Deep images of galaxy clusters reveals the light of wandering stars. What set these stars free from their hosts?

Sometimes, galaxies lose their stars. Just as a jostle on a crowded sidewalk might leave pennies dropped on the ground, gravitational interactions between crowded-together galaxies can fling a few stars out of their hosts and into the space between.

Astronomers term this faintest of glows intracluster light, and they must use powerful observatories to look for it — including the Hubble and James Webb telescopes. For the past two decades, we’ve seen this glimmer of wandering stars in pretty much every galaxy cluster we’ve looked at. But how it gets there has remained unclear: Do gravitational interactions within the cluster slowly strip stars from their hosts? Or are a bunch of stars lost all in one go as clusters come together?  

Hubble's View

In the January 5th Nature, Hyungjin Joo and M. James Jee (Yonsei University, Republic of Korea) went a step beyond previous studies by studying a set of 10 galaxy clusters. Long-exposure Hubble images reveal intracluster light within the inner 650,000 light-years or so of each cluster. The clusters are at a range of distances from Earth, representing the universe at roughly a quarter to half its current age.

Intracluster light with Hubble
These are Hubble Space Telescope images of two massive clusters of galaxies named MOO J1014+0038 (left panel) and SPT-CL J2106-5844 (right panel). The added blue color is translated from Hubble data to show intracluster light.
Science: NASA / ESA / STScI / James Jee (Yonsei University); Image processing: Joseph DePasquale (STScI)

Despite the range of distances, Joo and Jee find that the clusters all have about the same fraction of intracluster light. That seems to imply that that fraction doesn’t change over cosmic time. The result, the researchers argue, suggests that most of the wandering stars aren’t torn one-by-one from their galaxies as they pass through the cluster, but rather are lost wholesale as clusters merge and galaxies are torn apart.

At first blush, this appears to contradict theoretical predictions, which would have the glow of intracluster light grow over time. But Chris Mihos (Case Western Reserve University), who has helped make some of those predictions, says it’s actually right in line with theory.

Mihos notes that even though the 10 clusters Joo and Jee investigated are at a range of distances, and thus reside in the universe at different ages, the clusters themselves are all fully grown. The researchers acknowledge this, noting that each of their clusters contains between 100 trillion and 1,000 trillion Suns’ worth of mass, typical of mature galaxy clusters.

“It’s not the universe clock that’s important, it’s the cluster clock . . . how quickly did the cluster form,” Mihos says. Current theory says that every cluster forms from many collision of smaller groups of galaxies, and it’s these mergers that tear at galaxies and release some fraction of their stars into intergalactic space.

Theoretical predictions therefore actually agree with what Joo and Jee found: When astronomers look at a fully mature cluster, most of the light they see should indeed come from major mergers rather than from the slower stripping of stars.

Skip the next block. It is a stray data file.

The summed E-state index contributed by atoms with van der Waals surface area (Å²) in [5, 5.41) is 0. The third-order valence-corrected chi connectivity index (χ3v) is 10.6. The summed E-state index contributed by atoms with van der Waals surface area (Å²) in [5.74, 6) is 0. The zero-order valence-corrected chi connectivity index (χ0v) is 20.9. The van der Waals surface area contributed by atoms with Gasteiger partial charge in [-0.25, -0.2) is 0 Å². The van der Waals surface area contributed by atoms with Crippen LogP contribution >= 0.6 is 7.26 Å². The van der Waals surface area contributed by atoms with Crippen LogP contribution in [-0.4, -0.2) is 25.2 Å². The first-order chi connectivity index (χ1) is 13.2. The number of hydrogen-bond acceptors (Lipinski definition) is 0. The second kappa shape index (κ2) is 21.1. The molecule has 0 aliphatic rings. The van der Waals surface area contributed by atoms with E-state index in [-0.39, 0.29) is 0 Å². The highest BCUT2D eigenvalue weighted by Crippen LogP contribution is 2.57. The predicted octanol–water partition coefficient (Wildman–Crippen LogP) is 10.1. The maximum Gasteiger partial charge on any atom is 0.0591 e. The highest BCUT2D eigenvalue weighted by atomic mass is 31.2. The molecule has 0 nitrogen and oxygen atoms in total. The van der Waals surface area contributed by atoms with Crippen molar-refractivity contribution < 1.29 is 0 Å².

“What would be really interesting would be to look at the diffuse light in [smaller] groups of galaxies, because those are going to grow up to be the clusters today,” Mihos says. But then he laughs: “I’m asking for the impossible. Maybe with James Webb.”

Wandering Stars with Webb

Webb's first deep field
Webb's first image to be released was of a galaxy cluster dubbed SMACS 0723.

A recent study by Mireia Montes and Ignacio Trujillo (both at the Astrophysical Institute of the Canaries, Spain) shows that Webb is indeed capable of probing intracluster light. The astronomers went to Webb’s early-release image of the SMACS 0723 galaxy cluster, measuring its intracluster light out to 1.5 million light-years — twice as far out as has been possible with Hubble.

In agreement with Joo and Jee, Montes and Trujillo find that the lost stars in the innermost regions probably came from a major merger; however, they think the wanderers in the sparser outer regions are more likely to come from gravitational interactions over cosmic time. “The diffuse extended component is being built now,” they write.

Intracluster light with JWST
Arrows point to some prominent features of the intracluster light in this composite image of the galaxy cluster SMACS 0723.
Montes & Trujillo / Astrophysical Journal Letters 2022

This study is only the beginning. Over this year, Webb is set to observe several protoclusters, shedding light on the lost stars within these less mature structures. “Future studies of the intracluster light are set to revolutionize our understanding of cluster formation,” Montes and Trujillo write.


Hyungjin Joo and M. James Jee. “Intracluster light is already abundant at redshift beyond unity.” Nature, 2023 January 5

Mireia Montes and Ignacio Trujillo. “A New Era of Intracluster Light Studies with JWST.” Astrophysical Journal Letters, 2022 December 1


Image of Martian-Bachelor


February 19, 2023 at 10:10 pm

The link to the Joo and Jee paper in Nature has a typo; it should be

If the intracluster light "production occurs in tandem with the formation and growth of the brightest cluster galaxies and/or through the accretion of preprocessed stray stars", then most of its mass must be in long-lived, lower mass stars. Thus the B-V colors in the rest frame of the cluster should be on the warm side, at least as high as the Sun (~0.65) and maybe up closer to 1.0 . Are there any relevant measures of the intracluster light's color?

You must be logged in to post a comment.

You must be logged in to post a comment.